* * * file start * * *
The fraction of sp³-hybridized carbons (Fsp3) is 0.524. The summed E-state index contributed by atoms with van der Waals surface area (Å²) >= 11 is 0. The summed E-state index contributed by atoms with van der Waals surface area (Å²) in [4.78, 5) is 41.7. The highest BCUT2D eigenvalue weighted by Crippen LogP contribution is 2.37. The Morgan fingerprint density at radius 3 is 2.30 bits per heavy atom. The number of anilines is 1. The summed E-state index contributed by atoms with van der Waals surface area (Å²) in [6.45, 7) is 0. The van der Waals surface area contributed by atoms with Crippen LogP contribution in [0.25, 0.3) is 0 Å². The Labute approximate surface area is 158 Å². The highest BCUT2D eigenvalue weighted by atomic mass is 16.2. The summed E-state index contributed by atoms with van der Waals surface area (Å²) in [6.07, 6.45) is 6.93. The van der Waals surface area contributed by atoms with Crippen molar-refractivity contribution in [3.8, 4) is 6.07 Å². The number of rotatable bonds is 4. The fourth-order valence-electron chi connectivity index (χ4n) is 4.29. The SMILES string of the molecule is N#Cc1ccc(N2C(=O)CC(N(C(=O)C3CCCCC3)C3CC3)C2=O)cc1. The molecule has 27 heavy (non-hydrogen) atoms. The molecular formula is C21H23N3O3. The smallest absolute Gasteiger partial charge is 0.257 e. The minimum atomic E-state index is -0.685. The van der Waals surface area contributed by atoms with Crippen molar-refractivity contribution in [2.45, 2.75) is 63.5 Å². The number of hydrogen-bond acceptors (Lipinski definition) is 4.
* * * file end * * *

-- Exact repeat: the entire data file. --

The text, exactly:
The fraction of sp³-hybridized carbons (Fsp3) is 0.524. The summed E-state index contributed by atoms with van der Waals surface area (Å²) >= 11 is 0. The summed E-state index contributed by atoms with van der Waals surface area (Å²) in [4.78, 5) is 41.7. The highest BCUT2D eigenvalue weighted by Crippen LogP contribution is 2.37. The Morgan fingerprint density at radius 3 is 2.30 bits per heavy atom. The number of anilines is 1. The summed E-state index contributed by atoms with van der Waals surface area (Å²) in [6.45, 7) is 0. The van der Waals surface area contributed by atoms with Crippen LogP contribution in [0.25, 0.3) is 0 Å². The Labute approximate surface area is 158 Å². The highest BCUT2D eigenvalue weighted by atomic mass is 16.2. The summed E-state index contributed by atoms with van der Waals surface area (Å²) in [6.07, 6.45) is 6.93. The van der Waals surface area contributed by atoms with Crippen molar-refractivity contribution in [3.8, 4) is 6.07 Å². The number of rotatable bonds is 4. The fourth-order valence-electron chi connectivity index (χ4n) is 4.29. The SMILES string of the molecule is N#Cc1ccc(N2C(=O)CC(N(C(=O)C3CCCCC3)C3CC3)C2=O)cc1. The molecule has 27 heavy (non-hydrogen) atoms. The molecular formula is C21H23N3O3. The smallest absolute Gasteiger partial charge is 0.257 e. The minimum atomic E-state index is -0.685. The van der Waals surface area contributed by atoms with Crippen molar-refractivity contribution in [2.45, 2.75) is 63.5 Å². The number of hydrogen-bond acceptors (Lipinski definition) is 4.